And the game is zero-sum: Either humans are something qualitatively different from the rest of the biosphere, or they are not. And a society that chooses to believe the latter is a society where no person has any reason to aspire to anything beyond self-gratification. A world in denial of the  neshamah might craft a utilitarian social contract. But right and wrong could be no more meaningful than right and left.

The notion is hardly novel, of course. Philosophical “Materialists,” believing only in the physical and bent on despiritualizing humanity’s essence were the high priests of the Age of Reason and the glory days of Communism.

And the footsteps in which they walked were those of Yavan. The ancient Greeks hallowed reason and inquiry, and celebrated the physical world. Eratosthenes calculated the earth’s circumference to within one percent; Euclid conceived and developed geometry; Aristarchus proposed a heliocentric model of the solar system. And the early Greeks exalted the human being – but as a physical specimen, not more.

Accordingly, the most worthwhile goal of man for the Greeks was the enjoyment of life. The words “cynic,” “epicurean,” and “hedonist” all stem from Greek philosophical schools.

Which may be why the culture that was Yavan was so enraged by Klal Yisrael’s focus on kedushah. Shabbos denied the unstopping nature of the physical world; milah implied that the body is imperfect; kiddush hachodesh saw holiness where the Greeks saw only mundane periodicity; modesty, moreover, was unnatural.

The Greeks had their “gods,” of course, but they were diametric to holiness, modeled entirely on the worst examples of human beings. And Hellenist philosophers who spoke of a “soul” were referring only to the personality or intellect. The idea of a tzelem Elokim, of a  neshamah that can make choices and merit eternity, indispensable to the Jew, was indigestible to the Greek.

Ner Hashem nishmas adam – “The soul of man is a Divine flame” (Mishlei 20:27). When we light our Chanukah lecht, we might keep in mind how, despite the declarations of some scientists and Chelmer holdouts, Klal Yisrael overcame Yavan not only on a physical battlefield but on a conceptual one no less.

© 2017 Hamodia

Subway Poles/Snakes on Poles

Subway riders in standing room-only cars try not to think too much about what organisms might be happily residing on the poles they grasp during the lurching trip.

To obtain some hard data, Harvard researchers conducted a study in which they swabbed seats, walls, poles, hand grips and ticket machines in the Boston transit system, and then did DNA analyses to find out what organisms they had collected.  They recently released their study’s results.

It’s still a good idea to wash your hands after a subway ride, but straphangers can feel somewhat relieved at the study’s finding that the surfaces were contaminated, but with generally innocuous bacteria.  If one is relatively healthy, the germs picked up from a subway grasp shouldn’t present any problem.

The reason for the inclusion of the word “generally,” though, in the previous paragraph is because even strains of common bacteria can cause terrible diseases under certain circumstances, like among the immunosuppressed.

Which thought should serve as a reminder that all that stands between each of us and myriad invisible agents of harm is the unbelievably complex biological network of tissues, cells, enzymes and antibodies that science calls the immune system.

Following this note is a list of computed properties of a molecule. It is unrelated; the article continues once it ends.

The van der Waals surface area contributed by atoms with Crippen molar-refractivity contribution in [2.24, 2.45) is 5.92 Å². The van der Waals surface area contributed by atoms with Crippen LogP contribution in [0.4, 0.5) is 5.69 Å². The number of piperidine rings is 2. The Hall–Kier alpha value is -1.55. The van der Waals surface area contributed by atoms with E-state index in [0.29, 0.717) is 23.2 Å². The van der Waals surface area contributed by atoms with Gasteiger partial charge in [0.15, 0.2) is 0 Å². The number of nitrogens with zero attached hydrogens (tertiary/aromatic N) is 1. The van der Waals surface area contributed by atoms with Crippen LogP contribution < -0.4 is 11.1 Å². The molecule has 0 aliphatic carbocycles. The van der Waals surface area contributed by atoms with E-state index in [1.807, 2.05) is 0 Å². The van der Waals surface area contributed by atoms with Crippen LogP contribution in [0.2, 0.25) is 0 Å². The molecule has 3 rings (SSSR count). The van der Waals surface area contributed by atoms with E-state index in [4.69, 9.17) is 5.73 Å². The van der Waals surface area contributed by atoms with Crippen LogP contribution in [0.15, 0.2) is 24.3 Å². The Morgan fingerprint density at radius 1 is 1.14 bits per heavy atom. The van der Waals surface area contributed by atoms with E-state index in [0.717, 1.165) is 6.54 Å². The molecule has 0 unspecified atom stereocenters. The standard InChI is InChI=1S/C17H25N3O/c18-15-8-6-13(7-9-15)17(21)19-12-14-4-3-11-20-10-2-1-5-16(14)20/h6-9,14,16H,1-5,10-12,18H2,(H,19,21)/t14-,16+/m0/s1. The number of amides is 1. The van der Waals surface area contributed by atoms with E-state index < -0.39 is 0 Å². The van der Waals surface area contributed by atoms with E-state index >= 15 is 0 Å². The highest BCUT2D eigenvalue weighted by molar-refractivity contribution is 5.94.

Were the myriad mazikin that constantly surround us visible to us, says Abba Binyamin (Berachos 6a), we would be frozen in terror.  Whether he had in mind the fungi, protozoa, bacteria and viruses that regularly seek to invade our bodies must remain speculation.  But, regarding the countless organisms that would, were it not for our immune systems, do us great harm, the statement would have been entirely true.

This Shabbos, we will be reading about the nachash hanechoshes, the “copper snake” that Moshe Rabbeinu mounted on a staff during the plague of poisonous serpents that Hashem had brought after the people showed a lack of gratitude and complained about their sustenance. Those poisoned gazed at it and were cured.  Chazal teach us that, of course, it wasn’t the replica that cured them but that the gazers’ hearts were aimed Heavenward (brought by Rashi, Bamidbar, 21:8).

What, then, though, was the snake for?  Why the middleman (or middle-reptile)?  Why not tell the people to just gaze directly toward Heaven, where their hearts were to be?

Rabbeinu Bachya notes that the snakes plaguing our ancestors are referred to with the definite article, “hei” – the snakes.  And he sees in that seemingly superfluous Hebrew letter a reference to Devarim 8:15, where the midbar is characterized as a place of snakes and scorpions.  The snakes, explains Rabbeinu Bachya , refers to the ones that regularly filled the desert.

Rav Samson Raphael Hirsch expands on that thought, and sees the people’s gazing at the copper snake as focusing them on the fact that snakes in the desert were ubiquitous.  Looking at the metal serpent would bring them to appreciate how, every day without a snake bite was a day during which Hashem had protected them from a clear and present danger.  With that realization, born of meditation on the copper snake-replica, our ancestors’ hearts could truly, meaningfully aim Heavenward.

It’s more than interesting that the image of a serpent entwined around a staff has become a widely employed symbol of the medical profession.  Although the symbol is believed to have been borrowed from Greek avodah zarah, the ultimate origin of the image seems clearly to be the nachash hanechoshes.